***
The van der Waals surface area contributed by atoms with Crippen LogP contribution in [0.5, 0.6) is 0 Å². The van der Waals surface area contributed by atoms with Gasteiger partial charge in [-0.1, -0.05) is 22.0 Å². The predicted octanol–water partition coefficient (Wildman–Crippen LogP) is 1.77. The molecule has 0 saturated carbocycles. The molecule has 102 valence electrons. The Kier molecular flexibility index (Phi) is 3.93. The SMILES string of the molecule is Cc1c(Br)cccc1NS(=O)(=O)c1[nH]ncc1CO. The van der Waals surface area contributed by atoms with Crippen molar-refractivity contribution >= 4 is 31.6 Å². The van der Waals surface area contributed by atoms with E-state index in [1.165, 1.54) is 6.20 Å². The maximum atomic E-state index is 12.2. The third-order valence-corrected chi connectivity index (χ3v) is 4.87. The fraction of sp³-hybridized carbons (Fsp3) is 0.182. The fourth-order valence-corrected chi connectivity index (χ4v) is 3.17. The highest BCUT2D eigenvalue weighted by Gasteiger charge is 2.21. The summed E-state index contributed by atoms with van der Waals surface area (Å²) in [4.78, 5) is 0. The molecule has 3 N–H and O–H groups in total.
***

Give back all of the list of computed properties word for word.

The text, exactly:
The van der Waals surface area contributed by atoms with Crippen LogP contribution in [0.5, 0.6) is 0 Å². The van der Waals surface area contributed by atoms with Gasteiger partial charge in [-0.1, -0.05) is 22.0 Å². The predicted octanol–water partition coefficient (Wildman–Crippen LogP) is 1.77. The molecule has 0 saturated carbocycles. The molecule has 102 valence electrons. The Kier molecular flexibility index (Phi) is 3.93. The SMILES string of the molecule is Cc1c(Br)cccc1NS(=O)(=O)c1[nH]ncc1CO. The van der Waals surface area contributed by atoms with Crippen molar-refractivity contribution >= 4 is 31.6 Å². The van der Waals surface area contributed by atoms with E-state index in [1.165, 1.54) is 6.20 Å². The maximum atomic E-state index is 12.2. The third-order valence-corrected chi connectivity index (χ3v) is 4.87. The fraction of sp³-hybridized carbons (Fsp3) is 0.182. The fourth-order valence-corrected chi connectivity index (χ4v) is 3.17. The highest BCUT2D eigenvalue weighted by Gasteiger charge is 2.21. The summed E-state index contributed by atoms with van der Waals surface area (Å²) in [4.78, 5) is 0. The molecule has 3 N–H and O–H groups in total.